Director: Gordon Douglas
Writers: Marvin H. Albert and Jack Guss adapting Albert’s 1961 novel
Producer: Aaron Rosenberg
Cast: Frank Sinatra, Raquel Welch, Dan Blocker, Richard Conte, Lainie Kazan, Martin Gabel, Steve Peck, Pat Henry, Richard Deacon, Christine Todd, Alex Stevens, Virginia Wood, Frank Raiter, Mac Robbins, Tommy Uhlar, Rey Baumel, Pauly Dash, Andy Jarrell, Peter Hock, (and uncredited cast members) Lanita Kent, Bunny Yeager, Charlene Mathies, Shirley Parker, Al Algiro, Robert ‘Buzz’ Henry, Joe E. Lewis, B.S. Pully, Jilly Rizzo, Chris Robinson, Maxie Rosenbloom, Coz Serrapere, Dick Sterling
While scuba diving off the Miami, Florida coast, private detective Tony Rome (Frank Sinatra) discovers the naked corpse of a beautiful blonde (Christine Todd) on the ocean floor with her feet encased in a block of cement. Rome reports the bizarre discovery to the police and the autopsy determines that the unidentified woman died of a knife wound to the heart. Soon after this incident, a huge and intimidating man named Waldo Gronsky (Dan Blocker) hires Rome. For reasons he will not divulge, Gronsky wants Rome to find a woman named Sandra Lomax. Rome’s investigations soon have him mingling with go-go dancers, gangsters, and a beautiful boozing and gambling heiress named Kit Forrest (Raquel Welch). More people are found dead of knife wounds and Rome is implicated.
The Flashback Fanatic movie review
Despite 1967’s Tony Rome supposedly being a dud at the box office, the sequel Lady in Cement was made the following year. Frank Sinatra returns to play the private eye, and this time around Marvin H. Albert, the original author of the Tony Rome detective novels, works on the screenplay.
Again we have an approach to the material that is both adult and light-hearted. There is more grim and sleazy stuff going on, but there is always a flippant counterpoint delivered by Tony Rome and the other characters used to the cold, cruel world of Miami’s criminal environment.
The underwater scene at the beginning of the picture is unusual and impressive. Christine Todd as a naked corpse has several sharks cruising around her as the scuba diving stuntman playing Tony Rome is swimming among them. The diver actually kicks away some of the sharks as they get too close for comfort. This is where the expertise of underwater sequence supervisor Riccou Browning came in handy. He had performed the swimming scenes as the monster in Creature from the Black Lagoon (1954) and its sequels. Browning also supervised the teams of divers for the extensive underwater action in the James Bond epic Thunderball (1965).
Aside from the eerie underwater opening, the rest of the film has an approach that is even lighter than its predecessor. It never spills over into spoof territory, but there is humor throughout. That light touch seems to also influence the look of the film. Nearly every scene takes place in broad daylight or brightly lit interiors.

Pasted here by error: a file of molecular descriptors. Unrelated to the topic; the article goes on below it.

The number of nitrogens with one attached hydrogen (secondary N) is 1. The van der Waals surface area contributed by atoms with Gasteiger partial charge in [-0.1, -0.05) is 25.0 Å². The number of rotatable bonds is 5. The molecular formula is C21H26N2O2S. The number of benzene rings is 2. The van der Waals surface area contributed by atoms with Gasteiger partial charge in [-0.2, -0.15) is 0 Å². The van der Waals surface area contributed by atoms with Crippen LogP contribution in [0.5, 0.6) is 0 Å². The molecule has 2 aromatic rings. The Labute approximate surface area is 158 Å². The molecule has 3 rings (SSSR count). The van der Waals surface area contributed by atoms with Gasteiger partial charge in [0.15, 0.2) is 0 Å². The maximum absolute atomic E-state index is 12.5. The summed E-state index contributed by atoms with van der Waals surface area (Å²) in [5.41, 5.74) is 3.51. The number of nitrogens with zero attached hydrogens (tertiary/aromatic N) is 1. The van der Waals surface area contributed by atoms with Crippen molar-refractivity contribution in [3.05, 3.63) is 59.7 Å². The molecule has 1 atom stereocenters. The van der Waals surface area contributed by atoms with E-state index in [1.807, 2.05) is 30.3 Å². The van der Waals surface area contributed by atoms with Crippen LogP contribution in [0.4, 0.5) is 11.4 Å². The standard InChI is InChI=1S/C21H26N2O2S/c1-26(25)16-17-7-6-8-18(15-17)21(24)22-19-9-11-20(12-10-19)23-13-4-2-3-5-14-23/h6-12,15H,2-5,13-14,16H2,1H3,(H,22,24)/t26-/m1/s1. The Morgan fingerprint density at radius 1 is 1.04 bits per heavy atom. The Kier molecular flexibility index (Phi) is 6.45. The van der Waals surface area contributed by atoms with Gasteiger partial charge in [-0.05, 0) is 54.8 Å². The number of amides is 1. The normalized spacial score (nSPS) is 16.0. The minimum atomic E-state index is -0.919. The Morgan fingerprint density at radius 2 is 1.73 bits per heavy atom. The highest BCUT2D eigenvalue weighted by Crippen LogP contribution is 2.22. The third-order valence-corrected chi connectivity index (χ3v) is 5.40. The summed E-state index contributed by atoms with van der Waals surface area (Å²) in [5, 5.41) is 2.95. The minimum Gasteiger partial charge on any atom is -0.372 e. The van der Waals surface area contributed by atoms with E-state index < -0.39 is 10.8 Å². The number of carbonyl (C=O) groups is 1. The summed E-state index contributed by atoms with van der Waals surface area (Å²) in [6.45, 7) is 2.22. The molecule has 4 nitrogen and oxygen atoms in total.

Despite an even lighter tone in this film, Sinatra’s dialogue isn’t quite as snappy this time around. But he still instills his Tony Rome with the easy confidence that makes him fun to watch.
Some of Sinatra’s best scenes are those with Dan Blocker as Waldo Gronsky. Rome’s mysterious and hulking client is both menacing and likable. Blocker also brings a touch of humor to the role. Of course, Blocker was already famous as Hoss Cartwright in the long-running western television series Bonanza (1959-73). Blocker had to take a hiatus from the series to appear in this film.
A real stand out for this lecher is Lainie Kazan as voluptuous go-go dancer Maria Baretto. She is really good in the one brief scene she shares with Sinatra. You realize that her character is already a bit lit just trying to get through another night of shaking her money maker. Maria knows just how to play a customer for another drink and maybe for something more. I can’t believe it when Sinatra’s Tony Rome later remarks to the club’s manager, “She’s lousy.” I guess Rome is pissed that the magnificent Maria had him order her champagne.
This film is probably remembered as much for ’60s sex symbol Raquel Welch as for Sinatra. Like Jill St. John from the previous film, Welch as Kit Forrest plays another glamorous potential love interest for our hero. Initially, Welch dazzles us with her bikinied beauty that compensates for her introduction that is stiff in more ways than one. Welch loosens up a bit as things go on, and I suppose that her early stilted manner could be due to her character not being immediately at ease with Tony Rome ogling her, yet she never appears self-conscious about what she flaunts.
Tony Rome is pretty sure Kit Forrest is mixed up in this mystery, but he just does not know how. That creates a bit of friction between them and makes Tony Rome seem pretty high-handed. First he disses the delectable dancer Maria, and then his suspicious nature offends the gorgeous Kit. However, it does serve to remind us that Rome is in a dangerous profession and finds trust hard to come by, even with someone who slays a bikini like Kit.
Like the previous Tony Rome flick, the mystery of Lady in Cement concludes in a humorous fashion and our gambling hero really hits the jackpot that he missed out on in the first movie. This is more male wish fulfillment fun and I wish that Sinatra’s Tony Rome could have continued to cruise through a few more cases.